After years of investigations, former FBI director Robert Mueller delivered his 300+ page “Mueller Report” on Russian interference during the 2016 election to Congress during the last week of March. The world has yet to see what’s inside. Three publishers are currently racing to tell the story, though we might not see the report anytime soon. Eventually, it will be declassified into the public domain–at which time it will be read, dissected, excerpted, and obsessed over as we all try to make sense of this tumultuous time in politics.
Michael Bierut, partner at the storied graphic design firm Pentagram, was one of a few designers asked by The New Yorker to design a speculative cover for the unreleased report–no doubt, something about just having a front cover for this report makes it more tangible. Here’s what he created:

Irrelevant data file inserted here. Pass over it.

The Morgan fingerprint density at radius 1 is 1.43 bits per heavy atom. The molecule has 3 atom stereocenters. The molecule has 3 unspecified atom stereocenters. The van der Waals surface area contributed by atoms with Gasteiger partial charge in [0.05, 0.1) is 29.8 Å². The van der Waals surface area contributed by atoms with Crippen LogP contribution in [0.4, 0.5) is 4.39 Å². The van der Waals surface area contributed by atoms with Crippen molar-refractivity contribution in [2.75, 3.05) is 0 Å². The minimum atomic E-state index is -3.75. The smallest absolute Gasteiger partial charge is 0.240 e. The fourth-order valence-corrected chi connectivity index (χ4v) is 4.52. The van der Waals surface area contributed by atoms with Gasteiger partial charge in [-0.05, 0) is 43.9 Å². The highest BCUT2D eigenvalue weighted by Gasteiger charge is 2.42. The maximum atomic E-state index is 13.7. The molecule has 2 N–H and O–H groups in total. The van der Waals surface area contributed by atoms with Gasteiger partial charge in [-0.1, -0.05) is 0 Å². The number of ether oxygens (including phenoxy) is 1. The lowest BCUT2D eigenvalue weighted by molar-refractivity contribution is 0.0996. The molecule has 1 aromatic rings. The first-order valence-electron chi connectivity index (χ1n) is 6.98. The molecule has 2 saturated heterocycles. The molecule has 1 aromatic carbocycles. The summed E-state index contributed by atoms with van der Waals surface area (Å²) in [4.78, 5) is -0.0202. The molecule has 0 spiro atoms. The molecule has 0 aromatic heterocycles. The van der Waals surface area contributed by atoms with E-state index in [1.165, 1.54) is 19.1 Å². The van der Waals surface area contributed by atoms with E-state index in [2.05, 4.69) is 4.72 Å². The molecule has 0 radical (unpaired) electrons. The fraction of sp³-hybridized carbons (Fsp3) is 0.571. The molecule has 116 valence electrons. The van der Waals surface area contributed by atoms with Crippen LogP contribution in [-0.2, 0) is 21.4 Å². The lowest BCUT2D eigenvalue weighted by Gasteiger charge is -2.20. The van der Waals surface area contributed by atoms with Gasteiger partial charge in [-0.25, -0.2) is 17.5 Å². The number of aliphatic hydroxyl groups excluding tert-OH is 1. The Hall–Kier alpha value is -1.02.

At first glance, it seems to be the perfect acknowledgement that whatever went on around the 2016 election has become a nearly unintelligible storyline, with too many characters and criminal charges to follow. Just outside the tangle sits the five-letter word that feels intrinsically linked to it all–but may or may not have eluded FBI investigators altogether.
“I am very happy that spelling and arithmetic worked in my favor on this one,” Bierut tells Co.Design. The cover’s real brilliance isn’t that easter egg, though. It’s that the design is compelling either way–whether history remembers Trump as being involved in the events leading up to Russia’s efforts to influence the 2016 election or not.